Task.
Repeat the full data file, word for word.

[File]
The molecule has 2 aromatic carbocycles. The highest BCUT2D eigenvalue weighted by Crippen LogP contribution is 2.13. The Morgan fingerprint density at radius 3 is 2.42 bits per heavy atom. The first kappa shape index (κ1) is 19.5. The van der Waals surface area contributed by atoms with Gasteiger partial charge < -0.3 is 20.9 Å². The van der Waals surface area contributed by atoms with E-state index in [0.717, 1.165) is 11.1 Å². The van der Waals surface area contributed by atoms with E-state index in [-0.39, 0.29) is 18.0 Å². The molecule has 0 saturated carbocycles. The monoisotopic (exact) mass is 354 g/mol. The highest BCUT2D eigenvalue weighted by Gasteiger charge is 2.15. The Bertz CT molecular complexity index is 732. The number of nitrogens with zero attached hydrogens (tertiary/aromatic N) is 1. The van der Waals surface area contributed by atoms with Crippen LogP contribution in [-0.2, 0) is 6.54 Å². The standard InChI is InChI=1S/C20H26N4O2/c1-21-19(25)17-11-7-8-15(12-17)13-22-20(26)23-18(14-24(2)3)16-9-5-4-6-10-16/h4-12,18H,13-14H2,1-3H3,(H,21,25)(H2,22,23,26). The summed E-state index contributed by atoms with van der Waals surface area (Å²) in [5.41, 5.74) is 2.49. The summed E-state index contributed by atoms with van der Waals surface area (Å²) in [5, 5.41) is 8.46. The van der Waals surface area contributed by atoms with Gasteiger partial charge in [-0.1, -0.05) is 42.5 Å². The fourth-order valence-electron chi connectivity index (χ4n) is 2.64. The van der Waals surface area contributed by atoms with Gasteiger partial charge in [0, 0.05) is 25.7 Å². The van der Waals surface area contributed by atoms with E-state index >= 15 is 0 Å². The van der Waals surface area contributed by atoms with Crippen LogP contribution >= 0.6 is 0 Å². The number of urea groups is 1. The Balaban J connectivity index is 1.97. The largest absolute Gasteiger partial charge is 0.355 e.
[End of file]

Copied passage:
The molecule has 2 aromatic carbocycles. The highest BCUT2D eigenvalue weighted by Crippen LogP contribution is 2.13. The Morgan fingerprint density at radius 3 is 2.42 bits per heavy atom. The first kappa shape index (κ1) is 19.5. The van der Waals surface area contributed by atoms with Gasteiger partial charge < -0.3 is 20.9 Å². The van der Waals surface area contributed by atoms with E-state index in [0.717, 1.165) is 11.1 Å². The van der Waals surface area contributed by atoms with E-state index in [-0.39, 0.29) is 18.0 Å². The molecule has 0 saturated carbocycles. The monoisotopic (exact) mass is 354 g/mol. The highest BCUT2D eigenvalue weighted by Gasteiger charge is 2.15. The Bertz CT molecular complexity index is 732. The number of nitrogens with zero attached hydrogens (tertiary/aromatic N) is 1. The van der Waals surface area contributed by atoms with Crippen LogP contribution in [-0.2, 0) is 6.54 Å². The standard InChI is InChI=1S/C20H26N4O2/c1-21-19(25)17-11-7-8-15(12-17)13-22-20(26)23-18(14-24(2)3)16-9-5-4-6-10-16/h4-12,18H,13-14H2,1-3H3,(H,21,25)(H2,22,23,26). The summed E-state index contributed by atoms with van der Waals surface area (Å²) in [5.41, 5.74) is 2.49. The summed E-state index contributed by atoms with van der Waals surface area (Å²) in [5, 5.41) is 8.46. The van der Waals surface area contributed by atoms with Gasteiger partial charge in [-0.1, -0.05) is 42.5 Å². The fourth-order valence-electron chi connectivity index (χ4n) is 2.64. The van der Waals surface area contributed by atoms with Gasteiger partial charge in [0, 0.05) is 25.7 Å². The van der Waals surface area contributed by atoms with E-state index >= 15 is 0 Å². The van der Waals surface area contributed by atoms with Crippen LogP contribution >= 0.6 is 0 Å². The number of urea groups is 1. The Balaban J connectivity index is 1.97. The largest absolute Gasteiger partial charge is 0.355 e.